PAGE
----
On some coins " " has been written as "" and "" as "".

The names of different rulers in Uighur script.

The syllables at the end of some names like "u, un, yin" are genitive case markers for the meaning "of".

English Mongolian in Uighur script Transliteration to English
Abaqa Abaqa-yin
Ahmad Tekudar Amad-un
Arghun Argun-un, Argun-u


Irinchin Turchi-yin

Baydu Baydu-yin
Ghazan Mahmud Ghazan-u

Oljaytu Sultan

Abu Sa'id

Taghay Timur Taghai Timur
Sulayman Khan Sulayman Khan
Anushirawan  Anushirwan, Nushirwan


hP'ags-pa script (Phagspa, Pasepa, Basepa)

        During the reign of Khubilai Khan (1260-1294) the old Uighur-based script was used throughout the Mongolian empire for some sixty years since Genghis Khan time.  The Uighur script was not much suitable to represent the sounds of neither Mongolian nor the other languages spoken in the empire, like Chinese.  Khubilai Khan hoped that a new script would overcome the problems associated with the old script.  So, in 1269, hP'ags-pa script was created by the Tibetan Monk hP'ags-pa Lama, at the Khubilai Khan’s order.  In spite of all efforts of Khubilai Khan, the new alphabet could not receive wide acceptance.  Mongolian and Chinese officials proved reluctant to learn and use the new script.  hP'ags-pa script was used only to a limited extent during Yuan dynasty. Khubilai Khan's dream of a single unified national script used throughout his empire by all peoples simply refused to come true.  After the collapse of the Yuan dynasty in 1368, the Chinese abandoned the foreign script, whilst the Mongolians competely reverted to the earlier Uighur-based scripthP'ags-pa script is still used to a limited extent as a decorative script for writing Tibetan.

        hP'ags-pa script comprises 41 basic letters. A number of other hP'ags-pa letters are used for writing Tibetan or for transliterating Sanskrit. This syllabic alphabet is written in vertical columns, from top to bottom, laid out left to right across the writing surface.

        Now look at the picture above #5.  Here in the red circle, you see where the hP'ags-pa characters have been placed.  These characters are puzzling the coin collectors for years.  We do not surely know  what they are.  Are they really hP'ags-pa characters as mostly accepted among numismatists, or the characters belonging to an other alphabet used by Mongolian people of that time (say Sanskrit), or just a "damga" or royal stamp which we don't know the meaning of. According to generally approved explanation, they are hP'ags-pa characters, "Cha", "Sa" and "Ka" and can be read as "Chasag-a", which means "in the reign".  Some writers read it as "Cha-kra-ra" to give the meaning of "Shah Jihan".  This is the title of Khubilai Khan and also used by his successors.  Another different reading, by trying to find resemblances to Sanskrit letters, is "Cha", "Kra", "Warti", which means "emperor".  Maybe none of these, instead it may stand just for Ghazan's name.  As far as I know, these characters are seen only on Ghazan's coins.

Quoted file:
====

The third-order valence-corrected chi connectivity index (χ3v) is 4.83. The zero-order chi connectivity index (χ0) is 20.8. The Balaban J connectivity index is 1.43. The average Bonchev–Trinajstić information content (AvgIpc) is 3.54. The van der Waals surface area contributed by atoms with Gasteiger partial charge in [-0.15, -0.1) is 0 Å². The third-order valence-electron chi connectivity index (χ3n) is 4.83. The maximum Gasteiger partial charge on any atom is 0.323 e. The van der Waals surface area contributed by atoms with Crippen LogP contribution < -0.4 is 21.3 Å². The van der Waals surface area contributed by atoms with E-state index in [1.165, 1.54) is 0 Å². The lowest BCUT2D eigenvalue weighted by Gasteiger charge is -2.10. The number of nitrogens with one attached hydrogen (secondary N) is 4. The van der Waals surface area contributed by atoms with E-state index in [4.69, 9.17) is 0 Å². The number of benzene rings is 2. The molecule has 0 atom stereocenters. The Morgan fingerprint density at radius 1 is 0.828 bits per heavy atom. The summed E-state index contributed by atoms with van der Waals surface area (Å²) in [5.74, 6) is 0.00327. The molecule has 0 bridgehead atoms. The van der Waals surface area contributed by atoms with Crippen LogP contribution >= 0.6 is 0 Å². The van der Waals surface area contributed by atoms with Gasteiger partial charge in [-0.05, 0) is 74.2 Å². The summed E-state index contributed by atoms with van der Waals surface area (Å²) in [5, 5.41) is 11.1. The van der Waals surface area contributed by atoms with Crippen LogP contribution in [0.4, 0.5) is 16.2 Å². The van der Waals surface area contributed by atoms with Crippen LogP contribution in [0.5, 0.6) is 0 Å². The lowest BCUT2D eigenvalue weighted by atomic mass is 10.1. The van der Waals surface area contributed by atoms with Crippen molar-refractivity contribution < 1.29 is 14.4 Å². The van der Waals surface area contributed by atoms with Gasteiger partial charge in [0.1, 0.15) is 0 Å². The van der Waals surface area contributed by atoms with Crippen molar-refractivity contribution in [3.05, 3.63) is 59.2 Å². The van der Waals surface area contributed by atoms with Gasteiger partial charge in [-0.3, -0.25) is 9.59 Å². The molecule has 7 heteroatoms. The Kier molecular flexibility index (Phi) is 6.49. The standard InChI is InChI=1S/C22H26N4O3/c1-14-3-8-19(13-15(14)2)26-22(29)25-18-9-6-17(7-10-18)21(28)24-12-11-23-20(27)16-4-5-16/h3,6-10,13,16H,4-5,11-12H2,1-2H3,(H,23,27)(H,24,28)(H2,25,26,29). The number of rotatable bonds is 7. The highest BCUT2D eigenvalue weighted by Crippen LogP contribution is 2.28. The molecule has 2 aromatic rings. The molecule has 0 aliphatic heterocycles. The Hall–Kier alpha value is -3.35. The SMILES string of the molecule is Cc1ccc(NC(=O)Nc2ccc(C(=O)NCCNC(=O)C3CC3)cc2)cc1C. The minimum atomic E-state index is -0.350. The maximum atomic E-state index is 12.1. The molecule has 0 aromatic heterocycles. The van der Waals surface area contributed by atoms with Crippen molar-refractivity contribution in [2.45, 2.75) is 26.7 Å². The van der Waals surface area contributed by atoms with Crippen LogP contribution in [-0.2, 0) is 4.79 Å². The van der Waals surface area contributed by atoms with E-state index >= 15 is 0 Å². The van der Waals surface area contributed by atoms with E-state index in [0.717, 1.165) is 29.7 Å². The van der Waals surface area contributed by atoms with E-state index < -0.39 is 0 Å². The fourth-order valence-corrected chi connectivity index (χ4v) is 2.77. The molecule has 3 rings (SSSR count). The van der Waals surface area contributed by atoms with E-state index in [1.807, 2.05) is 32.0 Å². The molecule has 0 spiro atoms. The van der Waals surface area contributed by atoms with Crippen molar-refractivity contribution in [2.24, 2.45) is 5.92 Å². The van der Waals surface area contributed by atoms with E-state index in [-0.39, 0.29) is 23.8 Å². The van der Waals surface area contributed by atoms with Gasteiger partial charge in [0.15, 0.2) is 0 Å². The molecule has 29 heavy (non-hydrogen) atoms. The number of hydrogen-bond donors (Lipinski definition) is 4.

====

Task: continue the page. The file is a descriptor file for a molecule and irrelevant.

In the picture below you see different examples of this script:

Ilkhani dates

        The zero point of ilkhani calendar is Rajab 01, 701 AH (according to another reference Rajab 13, 701 AH).  This date is in the reign of Ghazan Mahmud. But, however it is, we see ilkhani dates only on some Abu Said coins as 33 and 34 ilkhani.  The year ilkhani  33 corresponds to 734/735 and 34 to 735/736 AH. 

It is a pleasure for me to thank to Emyr R. E. Pugh, from "Linguamongolia", for his valuable help and contribution in the preparation of this page.  If you want to learn more about ancient Mongolian scripts you may have a look at LINGUAMONGOLIA 

Anatolian coins > Ilkhanids > hpags-pa script